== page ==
You have to tell a compelling story that keeps people on the edge of their seat where they can’t wait to see what happens next and it works for adults as well as kids. You populate that story with really memorable characters, uh, and appealing characters. That’s realy the important thing for me. Even the bad guy should be appealing that you enjoy watching and you put those characters in that story in a believable world. Not realistic but believable for the story you’re telling.
And so one of the things that I was thinking about is that when we’re done with making the story we have this world now where these characters to us are alive. They’re like friends of our and they live in this world. In the Cars characters, you know, to me I love this so much. I always think well, you know, interactive comes to us or we start thinking about a sequel it’s like well let’s not just rehash the story all over again.
We have these characters. They’re living in a world. It’s like us living in our world. it’s like they’re stories — all different stories happening everyday and it’s like let’s take a look at what else we can do and so I tend to inter work very closely with, uh, like the interactive folks for like — what are the fun games, you know, driving games? I watch my sons play games. I play games and stuff like that and we try to say oh, let’s create a story with these characters in this world that’s a different story that works for the kind of game play that we want.
Or, in the case of our sequels we always try to do something that’s very different. We don’t want to rehash the same thing. What’s so important to us in every Pixar feel is the emotional heart of the film. I think that’s the foundation of what we do and the emotional heart of our films has to do with what does the main character learn? That’s at the basis of every Pixar film. And as we approach all of our sequels we want to take a look at the main character and what can he learn that’s different than the original?
We can’t have him go have amnesia and have to relearn the same thing all over again, right? Most sequels as you know out there in the world tend to be, uh, tend to be just rehashes of the exact same story and it makes the original less interesting. And we don’t ever want to do that and we have this view of this world where these characters are living in and in the Cars world to me is as big as the world that you and I live in.
Whatever we can do they can do but when they get there it’s a car-ified world, you know. And I think it’s really, really kind of important to take a look at, you know, and have — and part of it is having fun.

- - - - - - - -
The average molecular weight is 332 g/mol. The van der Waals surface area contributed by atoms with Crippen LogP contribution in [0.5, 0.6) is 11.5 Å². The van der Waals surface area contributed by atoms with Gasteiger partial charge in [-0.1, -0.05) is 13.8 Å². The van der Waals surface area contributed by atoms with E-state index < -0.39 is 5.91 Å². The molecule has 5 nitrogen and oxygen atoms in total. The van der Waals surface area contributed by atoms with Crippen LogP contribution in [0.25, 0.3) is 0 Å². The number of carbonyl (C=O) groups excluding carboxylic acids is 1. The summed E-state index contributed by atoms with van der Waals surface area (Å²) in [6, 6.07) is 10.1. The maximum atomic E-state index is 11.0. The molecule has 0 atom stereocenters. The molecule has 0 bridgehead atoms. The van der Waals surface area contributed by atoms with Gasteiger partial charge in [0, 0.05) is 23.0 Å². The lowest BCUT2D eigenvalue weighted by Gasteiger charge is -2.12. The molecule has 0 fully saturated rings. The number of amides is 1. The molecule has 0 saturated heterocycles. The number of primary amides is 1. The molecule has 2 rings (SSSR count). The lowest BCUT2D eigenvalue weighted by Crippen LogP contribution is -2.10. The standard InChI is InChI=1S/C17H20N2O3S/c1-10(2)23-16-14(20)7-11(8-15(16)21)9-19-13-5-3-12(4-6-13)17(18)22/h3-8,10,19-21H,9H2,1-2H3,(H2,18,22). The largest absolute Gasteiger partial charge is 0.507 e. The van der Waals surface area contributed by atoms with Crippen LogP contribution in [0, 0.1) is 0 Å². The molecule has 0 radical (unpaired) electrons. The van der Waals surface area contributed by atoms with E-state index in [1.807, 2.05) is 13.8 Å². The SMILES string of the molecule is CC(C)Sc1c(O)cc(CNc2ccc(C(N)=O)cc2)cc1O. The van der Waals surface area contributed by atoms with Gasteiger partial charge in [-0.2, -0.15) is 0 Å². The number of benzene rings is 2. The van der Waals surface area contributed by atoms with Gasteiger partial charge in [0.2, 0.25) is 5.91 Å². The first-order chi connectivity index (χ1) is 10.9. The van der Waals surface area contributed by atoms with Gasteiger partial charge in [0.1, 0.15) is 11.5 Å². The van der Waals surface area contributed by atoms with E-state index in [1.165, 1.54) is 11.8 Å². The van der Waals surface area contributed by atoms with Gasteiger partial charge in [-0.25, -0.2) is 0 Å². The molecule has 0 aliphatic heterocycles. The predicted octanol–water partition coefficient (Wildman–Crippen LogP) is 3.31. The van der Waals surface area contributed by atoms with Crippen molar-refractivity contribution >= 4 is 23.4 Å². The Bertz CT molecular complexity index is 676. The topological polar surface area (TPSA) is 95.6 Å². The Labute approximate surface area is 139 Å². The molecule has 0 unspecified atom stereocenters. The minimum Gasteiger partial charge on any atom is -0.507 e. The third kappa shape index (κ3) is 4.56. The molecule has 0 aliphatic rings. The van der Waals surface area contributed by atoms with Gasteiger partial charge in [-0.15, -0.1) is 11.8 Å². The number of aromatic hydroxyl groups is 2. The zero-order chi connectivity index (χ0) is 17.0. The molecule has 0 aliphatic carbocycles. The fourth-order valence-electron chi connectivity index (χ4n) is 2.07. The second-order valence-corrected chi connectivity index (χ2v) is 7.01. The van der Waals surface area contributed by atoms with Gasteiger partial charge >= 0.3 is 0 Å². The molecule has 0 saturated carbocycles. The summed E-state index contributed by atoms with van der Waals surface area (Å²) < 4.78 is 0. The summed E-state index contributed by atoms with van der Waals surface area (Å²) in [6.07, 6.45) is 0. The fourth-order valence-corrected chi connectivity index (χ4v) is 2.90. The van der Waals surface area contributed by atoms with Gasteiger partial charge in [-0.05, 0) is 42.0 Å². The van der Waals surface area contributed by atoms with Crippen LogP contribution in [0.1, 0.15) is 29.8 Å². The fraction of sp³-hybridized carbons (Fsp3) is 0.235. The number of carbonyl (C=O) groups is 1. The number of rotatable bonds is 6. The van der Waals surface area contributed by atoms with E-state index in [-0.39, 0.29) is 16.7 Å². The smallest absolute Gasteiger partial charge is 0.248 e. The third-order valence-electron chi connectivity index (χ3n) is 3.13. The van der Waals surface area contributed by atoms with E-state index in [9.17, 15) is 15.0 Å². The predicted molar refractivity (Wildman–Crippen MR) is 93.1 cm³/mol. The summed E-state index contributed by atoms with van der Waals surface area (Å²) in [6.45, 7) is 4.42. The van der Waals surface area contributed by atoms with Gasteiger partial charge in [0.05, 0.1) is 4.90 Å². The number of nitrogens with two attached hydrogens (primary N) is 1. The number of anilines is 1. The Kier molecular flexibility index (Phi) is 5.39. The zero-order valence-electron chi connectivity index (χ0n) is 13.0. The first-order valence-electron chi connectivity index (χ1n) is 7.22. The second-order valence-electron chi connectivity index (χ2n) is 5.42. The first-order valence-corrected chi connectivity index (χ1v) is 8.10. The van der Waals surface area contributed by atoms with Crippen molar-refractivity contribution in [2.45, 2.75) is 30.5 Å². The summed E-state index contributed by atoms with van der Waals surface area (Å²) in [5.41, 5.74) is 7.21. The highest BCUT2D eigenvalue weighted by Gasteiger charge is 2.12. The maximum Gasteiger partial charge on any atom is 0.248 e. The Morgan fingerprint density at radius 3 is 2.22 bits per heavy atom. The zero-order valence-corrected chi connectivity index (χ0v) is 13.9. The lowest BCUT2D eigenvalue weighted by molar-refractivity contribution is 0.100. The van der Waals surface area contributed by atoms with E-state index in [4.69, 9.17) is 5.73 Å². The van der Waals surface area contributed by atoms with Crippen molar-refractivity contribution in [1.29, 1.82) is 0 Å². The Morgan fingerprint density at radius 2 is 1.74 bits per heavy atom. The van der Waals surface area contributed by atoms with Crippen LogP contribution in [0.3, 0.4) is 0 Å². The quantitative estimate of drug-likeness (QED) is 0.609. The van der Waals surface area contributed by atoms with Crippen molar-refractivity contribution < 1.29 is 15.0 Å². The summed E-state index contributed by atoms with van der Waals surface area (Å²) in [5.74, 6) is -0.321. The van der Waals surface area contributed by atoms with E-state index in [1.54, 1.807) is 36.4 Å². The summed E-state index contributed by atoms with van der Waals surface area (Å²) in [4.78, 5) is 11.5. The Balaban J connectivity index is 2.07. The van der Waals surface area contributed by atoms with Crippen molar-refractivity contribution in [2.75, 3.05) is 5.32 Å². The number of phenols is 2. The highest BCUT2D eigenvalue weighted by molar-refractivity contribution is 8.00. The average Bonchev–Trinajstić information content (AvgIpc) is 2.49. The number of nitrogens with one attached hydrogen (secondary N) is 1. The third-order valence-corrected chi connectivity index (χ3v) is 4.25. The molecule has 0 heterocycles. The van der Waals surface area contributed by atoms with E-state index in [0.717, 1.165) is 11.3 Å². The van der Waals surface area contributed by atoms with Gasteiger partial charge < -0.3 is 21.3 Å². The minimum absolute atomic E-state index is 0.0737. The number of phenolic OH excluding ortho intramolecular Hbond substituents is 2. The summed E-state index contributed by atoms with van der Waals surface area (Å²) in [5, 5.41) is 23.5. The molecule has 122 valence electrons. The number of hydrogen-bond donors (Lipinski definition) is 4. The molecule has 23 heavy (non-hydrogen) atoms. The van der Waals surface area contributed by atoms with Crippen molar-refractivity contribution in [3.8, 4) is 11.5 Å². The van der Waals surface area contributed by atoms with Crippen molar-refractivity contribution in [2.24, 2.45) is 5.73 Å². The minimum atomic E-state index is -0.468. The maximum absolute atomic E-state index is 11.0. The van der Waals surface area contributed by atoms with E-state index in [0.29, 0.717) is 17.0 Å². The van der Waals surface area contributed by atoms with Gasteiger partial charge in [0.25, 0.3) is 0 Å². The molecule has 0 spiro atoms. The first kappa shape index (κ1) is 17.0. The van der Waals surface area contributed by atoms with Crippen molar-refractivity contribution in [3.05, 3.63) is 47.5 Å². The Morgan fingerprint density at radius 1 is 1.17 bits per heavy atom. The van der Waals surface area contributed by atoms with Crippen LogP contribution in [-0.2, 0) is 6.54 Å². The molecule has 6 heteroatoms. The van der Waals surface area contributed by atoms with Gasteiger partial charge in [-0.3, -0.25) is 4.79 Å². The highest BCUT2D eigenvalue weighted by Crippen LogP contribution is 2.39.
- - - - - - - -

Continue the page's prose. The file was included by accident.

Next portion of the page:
You know, I believe if you’re having fun it’s gonna appear on the screen and we just really have a blast with this character. The spy genre came out of it because we originally had a scene in the first Cars movie where Lightning McQueen was taking Sally on the first date. It involved into the scene where the neon lights come on and they go cruising. And it was going to be in the drive in movie theatre and we had a movie playing on the screen and I love spy movies.
I grew up, uh, my childhood was during the 60s and early 70s and my favorite TV show was The Man from Uncle. And I just lived that show. I played in the backyard and was those characters. And so my five sons and I we’re really into like the Born Identity movies, the three and all that stuff and we thought this is a great genre to do in this, uh, with Cars because one of the great things about, uh, spy movies is they have cool spy cars.
In our world just like, you know, the racecar and the racecar driver are one and the same, you know, in this spy and the spy car are one and the same. I thought this has really opportunities. But, in Cars the story changed and that spy movie got cut but at Pixar we always — good ideas are never forgotten and so I kept thinking about it.
And so when the opportunity started after Cars came out that they wanted to do another one of these, you know, we only do a sequel at Pixar when we come up with a good idea and I thought it would really fun to dig up that spy movie idea. And I’ve been a big, uh, in my own personal life, uh, the, uh, in my inspiration Alfred Hitchcock films have always been real inspiring for me as a filmmaker and two of the films of the Man Who Knew Too Much and North by Northwest has this notion of an innocent person getting caught up in some sort of conspiracy.
And I thought oh, that’s a really cool kind of story thing so we thought Mater would be the hilarious if he got mistaken for a spy. He’s about as opposite a spy as you get and there’s a lot of fun that can be. and so that kind of started the evolution of this, this idea and going out around the world was inspired from as they traveled around the world doing press for Cars I had Cars’ characters on the brain.